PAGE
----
Aug 11, 2008
Teaching Methodology 8549 Views
Remember the rule of 25% TTT and 75% STT?
In case you don’t know what I’m talking about, it means that a teacher should talk only 25% of the time during a good ESL lesson. TTT = Teacher Talk Time, and STT = Student Talk Time. In the early days of my ESL teaching career, I found this impossible to achieve, in fact I found it really difficult to get students to speak for 25% of the time! Have you found the same problem? Do you have a solution? Maybe this is one that will work for you.
by Khalid Al-Seghayer, Ph.D
Teachers are the key figures in the English learning process. Their influence is fundamental to their students’ progress or lack thereof. To achieve the desired result in teaching English, i.e. guiding students to its successful acquisition, teachers have to be aware of and adhere to certain essentials. They also need to take into account crucial factors such as classroom atmosphere, classroom management, tolerance, patience, passionate, and other aspects. This introspective essay will undertake to highlight a number of good characteristics that make good English as a second or a foreign language instructor.
The English language is the most commonly spoken language on Earth, either by native speakers or by people who have learned it in addition to their first language. More and more people everyday have the desire to learn English as a second language.
Jul 17, 2011
Teaching Methodology 8458 Views
At the height of the Communicative Approach, Task-Based Learning and approaches whose emphasis was not on grammar, to reject or even suppress explicit formal instruction became fashionable. Some (Krashen, 1982; Prabhu, 1987) even went as far as claiming that it was at best ineffectual and at worst an obstacle to L2 learning. However, there have been controversial arguments against this assumption.
Less-proficient readers read and process what they have read at a slower rate than most of their peers.
by Natalie Close and darrell Wilkinson
Recently, there has been a growing interest in pragmatic competence in EFL. However, what this means and how to teach it is still somewhat unclear. This paper hopes to address these issues.
Mar 9, 2013
Lesson Planning 8406 Views
Abstract: The piece is divided three-fold. Initially the author investigates schematic theory, largely drawing upon secondary sources, and its necessity to the English language classroom. The literature search carried out is thorough and a conclusion, regarding the stipulation of schematic activation, is drawn within the context of Saudi tertiary education. The second part of the investigation centres around the text chosen, the reasons for choosing the text and its relevance to the previously stated context. Again the research carried out is largely secondary, though some primary research is carried out within the classroom. The final element of the research is entirely primary; using the text to develop a series of teaching exercises that examine the students’ reading and writing abilities in relation to necessity of schematic theory.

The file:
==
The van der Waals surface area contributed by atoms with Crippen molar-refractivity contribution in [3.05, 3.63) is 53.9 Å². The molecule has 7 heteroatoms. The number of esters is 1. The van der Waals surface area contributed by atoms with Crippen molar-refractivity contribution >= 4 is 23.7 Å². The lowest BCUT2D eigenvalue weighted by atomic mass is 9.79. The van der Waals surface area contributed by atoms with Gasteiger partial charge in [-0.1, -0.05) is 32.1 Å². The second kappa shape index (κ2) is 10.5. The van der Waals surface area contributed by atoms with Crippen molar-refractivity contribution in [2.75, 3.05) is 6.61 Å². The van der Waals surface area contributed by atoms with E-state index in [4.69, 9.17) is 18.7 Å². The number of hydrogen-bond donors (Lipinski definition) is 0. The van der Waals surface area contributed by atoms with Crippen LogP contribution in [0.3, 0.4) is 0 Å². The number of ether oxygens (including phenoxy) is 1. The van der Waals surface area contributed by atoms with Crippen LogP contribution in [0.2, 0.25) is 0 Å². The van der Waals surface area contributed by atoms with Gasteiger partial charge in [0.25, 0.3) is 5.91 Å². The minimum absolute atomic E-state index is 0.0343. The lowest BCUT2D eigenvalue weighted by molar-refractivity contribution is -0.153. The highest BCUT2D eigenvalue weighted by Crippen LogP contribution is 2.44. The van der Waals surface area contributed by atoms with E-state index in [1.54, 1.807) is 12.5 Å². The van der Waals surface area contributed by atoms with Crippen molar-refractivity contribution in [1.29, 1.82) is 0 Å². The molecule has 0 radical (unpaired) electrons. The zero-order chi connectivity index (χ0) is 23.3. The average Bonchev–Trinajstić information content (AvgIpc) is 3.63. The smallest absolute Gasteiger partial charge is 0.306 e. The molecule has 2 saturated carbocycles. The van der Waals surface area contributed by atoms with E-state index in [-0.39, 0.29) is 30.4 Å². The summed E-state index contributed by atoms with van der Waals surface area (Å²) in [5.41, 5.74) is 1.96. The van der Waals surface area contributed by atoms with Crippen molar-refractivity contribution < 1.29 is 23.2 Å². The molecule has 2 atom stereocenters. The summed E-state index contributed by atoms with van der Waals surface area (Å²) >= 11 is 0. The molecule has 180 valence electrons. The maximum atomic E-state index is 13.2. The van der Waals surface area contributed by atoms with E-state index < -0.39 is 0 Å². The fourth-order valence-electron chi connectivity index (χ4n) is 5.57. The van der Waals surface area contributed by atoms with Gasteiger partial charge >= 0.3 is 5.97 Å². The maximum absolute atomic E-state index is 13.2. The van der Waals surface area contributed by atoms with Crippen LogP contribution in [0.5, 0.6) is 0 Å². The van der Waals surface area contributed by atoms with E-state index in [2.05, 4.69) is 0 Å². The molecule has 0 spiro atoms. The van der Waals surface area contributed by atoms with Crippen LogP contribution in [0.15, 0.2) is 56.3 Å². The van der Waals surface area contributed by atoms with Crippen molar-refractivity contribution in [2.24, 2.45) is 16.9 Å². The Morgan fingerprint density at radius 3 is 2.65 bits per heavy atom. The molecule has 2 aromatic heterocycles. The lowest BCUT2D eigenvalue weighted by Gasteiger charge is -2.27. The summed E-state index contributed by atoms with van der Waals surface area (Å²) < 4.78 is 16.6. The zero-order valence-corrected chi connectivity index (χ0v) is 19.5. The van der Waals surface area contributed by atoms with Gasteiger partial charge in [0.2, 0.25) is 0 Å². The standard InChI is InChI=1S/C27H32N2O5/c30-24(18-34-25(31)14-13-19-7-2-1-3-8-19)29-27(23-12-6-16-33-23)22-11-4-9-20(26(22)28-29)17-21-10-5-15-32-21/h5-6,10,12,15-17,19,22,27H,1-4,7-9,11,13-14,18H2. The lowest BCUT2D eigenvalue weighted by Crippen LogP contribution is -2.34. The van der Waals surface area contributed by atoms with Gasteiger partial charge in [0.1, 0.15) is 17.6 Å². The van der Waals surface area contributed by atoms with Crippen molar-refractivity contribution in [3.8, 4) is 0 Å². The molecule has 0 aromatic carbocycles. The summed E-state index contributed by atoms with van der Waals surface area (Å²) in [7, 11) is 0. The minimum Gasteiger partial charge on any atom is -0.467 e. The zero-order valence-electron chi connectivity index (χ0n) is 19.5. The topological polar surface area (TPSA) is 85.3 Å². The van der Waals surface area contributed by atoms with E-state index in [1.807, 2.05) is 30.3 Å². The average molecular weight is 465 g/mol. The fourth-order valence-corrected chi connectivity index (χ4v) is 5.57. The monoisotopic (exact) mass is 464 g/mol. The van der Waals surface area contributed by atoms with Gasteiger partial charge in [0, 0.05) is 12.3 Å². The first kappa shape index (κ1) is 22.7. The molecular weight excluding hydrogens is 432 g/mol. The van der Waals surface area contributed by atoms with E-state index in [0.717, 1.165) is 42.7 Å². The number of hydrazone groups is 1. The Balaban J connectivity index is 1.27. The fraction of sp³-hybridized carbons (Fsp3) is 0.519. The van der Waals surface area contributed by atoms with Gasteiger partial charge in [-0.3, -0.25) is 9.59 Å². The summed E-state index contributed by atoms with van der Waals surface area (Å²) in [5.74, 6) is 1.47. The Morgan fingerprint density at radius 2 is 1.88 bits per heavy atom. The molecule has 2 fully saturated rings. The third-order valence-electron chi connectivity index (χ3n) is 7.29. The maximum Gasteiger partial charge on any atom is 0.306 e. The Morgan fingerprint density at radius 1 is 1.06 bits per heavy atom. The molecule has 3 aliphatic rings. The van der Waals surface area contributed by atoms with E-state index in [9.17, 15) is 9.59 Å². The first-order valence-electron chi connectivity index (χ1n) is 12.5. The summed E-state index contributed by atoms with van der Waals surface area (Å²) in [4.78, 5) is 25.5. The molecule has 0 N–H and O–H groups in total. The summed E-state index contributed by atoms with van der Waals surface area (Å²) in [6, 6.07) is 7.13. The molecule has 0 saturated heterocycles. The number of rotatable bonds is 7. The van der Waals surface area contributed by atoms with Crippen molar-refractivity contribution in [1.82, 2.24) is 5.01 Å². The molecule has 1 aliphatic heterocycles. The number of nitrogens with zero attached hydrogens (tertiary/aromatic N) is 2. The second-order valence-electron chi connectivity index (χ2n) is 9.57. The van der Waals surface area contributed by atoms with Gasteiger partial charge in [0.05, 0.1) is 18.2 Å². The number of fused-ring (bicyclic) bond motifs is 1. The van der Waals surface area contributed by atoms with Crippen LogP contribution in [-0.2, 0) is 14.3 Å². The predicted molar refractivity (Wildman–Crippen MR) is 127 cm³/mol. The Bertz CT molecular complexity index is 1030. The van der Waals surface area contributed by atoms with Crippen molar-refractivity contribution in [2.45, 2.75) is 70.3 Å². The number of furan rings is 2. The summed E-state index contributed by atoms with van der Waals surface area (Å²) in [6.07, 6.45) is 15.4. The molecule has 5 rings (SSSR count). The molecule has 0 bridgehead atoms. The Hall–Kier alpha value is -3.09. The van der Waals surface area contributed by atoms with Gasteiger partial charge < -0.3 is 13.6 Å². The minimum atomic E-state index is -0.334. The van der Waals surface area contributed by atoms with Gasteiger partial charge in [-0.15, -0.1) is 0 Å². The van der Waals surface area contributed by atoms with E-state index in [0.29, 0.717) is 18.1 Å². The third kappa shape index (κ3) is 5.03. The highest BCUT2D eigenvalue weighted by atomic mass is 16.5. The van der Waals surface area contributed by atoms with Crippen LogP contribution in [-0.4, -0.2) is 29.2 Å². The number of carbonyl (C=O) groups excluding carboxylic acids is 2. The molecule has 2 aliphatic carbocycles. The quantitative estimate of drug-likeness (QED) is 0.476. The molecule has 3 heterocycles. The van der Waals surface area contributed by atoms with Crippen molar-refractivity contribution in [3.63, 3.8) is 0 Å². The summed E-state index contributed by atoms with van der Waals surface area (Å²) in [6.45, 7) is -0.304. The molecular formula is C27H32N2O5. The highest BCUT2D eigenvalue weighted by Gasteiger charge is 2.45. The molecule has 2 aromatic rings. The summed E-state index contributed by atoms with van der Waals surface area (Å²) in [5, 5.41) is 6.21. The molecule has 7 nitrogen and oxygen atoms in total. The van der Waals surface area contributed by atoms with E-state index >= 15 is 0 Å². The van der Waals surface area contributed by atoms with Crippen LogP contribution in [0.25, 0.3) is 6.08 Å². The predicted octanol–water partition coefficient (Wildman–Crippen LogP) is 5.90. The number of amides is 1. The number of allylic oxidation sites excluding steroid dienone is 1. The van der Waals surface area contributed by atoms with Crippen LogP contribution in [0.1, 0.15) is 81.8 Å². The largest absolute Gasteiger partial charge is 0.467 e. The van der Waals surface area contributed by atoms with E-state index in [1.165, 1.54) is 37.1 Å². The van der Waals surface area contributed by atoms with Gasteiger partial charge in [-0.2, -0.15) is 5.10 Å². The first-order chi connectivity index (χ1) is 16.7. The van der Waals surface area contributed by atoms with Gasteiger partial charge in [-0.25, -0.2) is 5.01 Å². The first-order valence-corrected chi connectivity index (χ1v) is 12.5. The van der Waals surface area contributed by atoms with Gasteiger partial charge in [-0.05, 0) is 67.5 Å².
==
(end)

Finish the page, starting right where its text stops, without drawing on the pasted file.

Aug 12, 2008
Classroom Management 8304 Views
Young children are often eager, almost too eager. The problem arises when they are eager to do things other than what you’re trying to teach them. Here are five tips to keep them interested in class and motivated to do what you want them to do.
Aug 12, 2008
Teaching Methodology 8287 Views
The methods employed by teachers in the modern second language (L2) classrooms are based on the various beliefs that an individual teacher has about language, language learning and language teaching. These beliefs are reflections of L2 theories about language acquisition and learning that, like the methods employed, have changed considerably over recent years. There has been a drift away from a teacher centered style of pedagogy towards a communicative approach to language learning. This is in order to prepare students for effective real word communication in the TL. To bridge the gap and examine the relationship between theoretical approaches and practical applications of modern L2 teaching methodology, some kind of framework is necessary.
Apr 28, 2014
Teaching 8286 Views
The term "scaffolding" is often heard in educational circles as a method of instruction in which the teacher models the learning strategy or task and then gradually shifts the responsibility to the students. The teacher first determines the students' zone of proximal development and then incrementally improves the learner's ability to become independent with the task at hand.
We usually think about scaffolds with regard to construction where a very organized structure is put up beside a building under construction in order to support workers as they perform their required tasks. In education we are using scaffolding to support students to construct meaning or the ability to independently complete an objective.
Within the field of education, the scaffold provides clear structure and precisely stated expectations, along with models and direct instruction. For example, it begins with "I do--you watch" which in reading might seem like a teacher reading aloud ...